Last week I found this channel that, among other things, has several complete Ingmar Bergman films. Check it out:
This week I finally saw Ingmar Bergman’s Winter Light. What a beautiful film, in many ways. I absolutely loved it.
The most striking part, though, was a scene near the end where a supporting character gets his screen time to talk to our protagonist, a pastor plagued by doubt and melancholy. The church sexton confesses to the pastor that our apparent understanding of Christ’s suffering is superficial, limited to the cross.
He wonders if the emotional suffering of Gethsemane, and the spiritual elements of the crucifixion might not have been worse. He describes these scriptural details in a way that deeply intensifies the Lord’s suffering.
I sat up pretty straight during this scene. His confused reaching for truth brings him so close to a Latter-day Saint knowledge of the Atonement. I wanted to tap him on the shoulder and talk about the Book of Mormon. I wanted to show him Jeffrey R. Holland’s Easter talk below.
Sadly, YouTube doesn’t have a clip of just this scene. It starts around 7:00 in the 7th video in the linked playlist, and runs about 40 seconds into the 8th.
This week at the gym, I’ve killed time on the treadmill and cycling machine by perusing the June 9-16 issue of The New Yorker. It’s superb, even for their usual standard. I know, I know, The New Yorker needs fresh praise about as much as Shakespeare or oxygen (my verdict: they’re good!), but I haven’t paid close attention for the past few months, so please let me reconnect with this leisure of love…
First, Adrian Tomine’s cover offers further proof that he is the preeminent visual storyteller of our time. A man is unlocking his bookstore while, one door down, a woman is accepting a delivery from Amazon.com. A good picture can capture the ol’ zeitgeist, can’t it? Tomine’s genius is that the woman doesn’t look even remotely awkward or guilty. If anything, she’s disdainful of the loser who works next door. It’s just as well that we can’t see his face.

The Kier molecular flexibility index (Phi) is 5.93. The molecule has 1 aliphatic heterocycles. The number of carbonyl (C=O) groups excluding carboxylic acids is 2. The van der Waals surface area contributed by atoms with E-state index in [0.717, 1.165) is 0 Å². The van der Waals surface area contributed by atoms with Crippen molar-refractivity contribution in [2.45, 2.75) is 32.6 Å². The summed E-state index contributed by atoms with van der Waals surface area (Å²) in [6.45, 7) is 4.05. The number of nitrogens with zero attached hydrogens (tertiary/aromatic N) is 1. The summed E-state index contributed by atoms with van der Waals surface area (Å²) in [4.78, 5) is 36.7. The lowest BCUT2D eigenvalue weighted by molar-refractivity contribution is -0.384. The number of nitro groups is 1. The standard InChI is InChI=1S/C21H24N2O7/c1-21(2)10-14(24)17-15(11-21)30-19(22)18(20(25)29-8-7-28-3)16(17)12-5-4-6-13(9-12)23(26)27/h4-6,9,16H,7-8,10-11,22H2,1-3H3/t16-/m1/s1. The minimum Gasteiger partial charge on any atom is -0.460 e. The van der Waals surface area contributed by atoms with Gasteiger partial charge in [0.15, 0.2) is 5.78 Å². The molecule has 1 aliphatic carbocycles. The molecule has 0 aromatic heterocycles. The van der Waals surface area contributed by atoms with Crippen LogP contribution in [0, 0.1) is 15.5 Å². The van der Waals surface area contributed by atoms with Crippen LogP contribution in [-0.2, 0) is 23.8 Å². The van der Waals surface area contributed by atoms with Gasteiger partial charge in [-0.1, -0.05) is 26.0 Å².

The first thing I read was Haruki Murakami’s essay, “The Running Novelist.” Ah, two of my favorite things, writing and exercise, combined! Murakami inspires the reader to be a Rocky of both marathons and manuscripts. It could have been an entry in The New York Times’ Writers on Writing column, were it not so good that it makes the most soaring of those essays look pedestrian.
I’ve said it before and I’ll say it again: within the next three years, Haruki Murakami will win the Nobel Prize. I confess that at this point, the only novel of his that I’ve read is After Dark, but I couldn’t put it down, finishing it in under 24 hours (a major feat for me, these days). I desperately want to fit in Kafka On The Shore by the end of this summer. The American author William Faulkner may have invented magic realism, Colombia’s Nobel laureate Gabriel Garcia Marquez may have perfected it, but the greatest current practitioner of that art is Japan’s Haruki Murakami. Even if you consider that the nominating committee tends to factor in politics and ethnicity into their decisions, Murakami still has good odds of scoring this ultimate literary triumph.
Next, I read Tobias Wolff’s poignant essay on Ingmar Bergman’s film Winter Light. Wolff’s honest musing on faith and doubt was incisive. I’ve long been a fan of Bergman’s The Seventh Seal (mocking it–e.g. Bill and Ted’s Bogus Journey–is de rigeur, but sometimes an earnestly somber allegory can still be appreciated without irony; actually, the last time I saw it, I was surprised to notice just how much humor and warmth it has), and a few months ago I saw Wild Strawberries, a much more life affirming film, and one whose piquant flavor I hope to savor time and again throughout the sweet afternoons of life, like the fruit of the title. My library district doesn’t carry Winter Light; I’ll have to request it. Wolff’s story of spiritual pilgrims both on and off the screen touched me enough to want to go down that path for a couple hours myself.
And, of course, I love the cartoons. You do enter the cartoon caption contest every week, don’t you? And, like me, you never win, don’t you? Well, don’t worry, our hour of reckoning will come. Oh yes, the infidel cartoon editor will feel the wrath of our punchline’s steely blade. Soon…
As for today, I’ll be straddling a stair climber and soaking up a “new” short story by wordsmith Vladimir Nabokov, translated into English for the first time…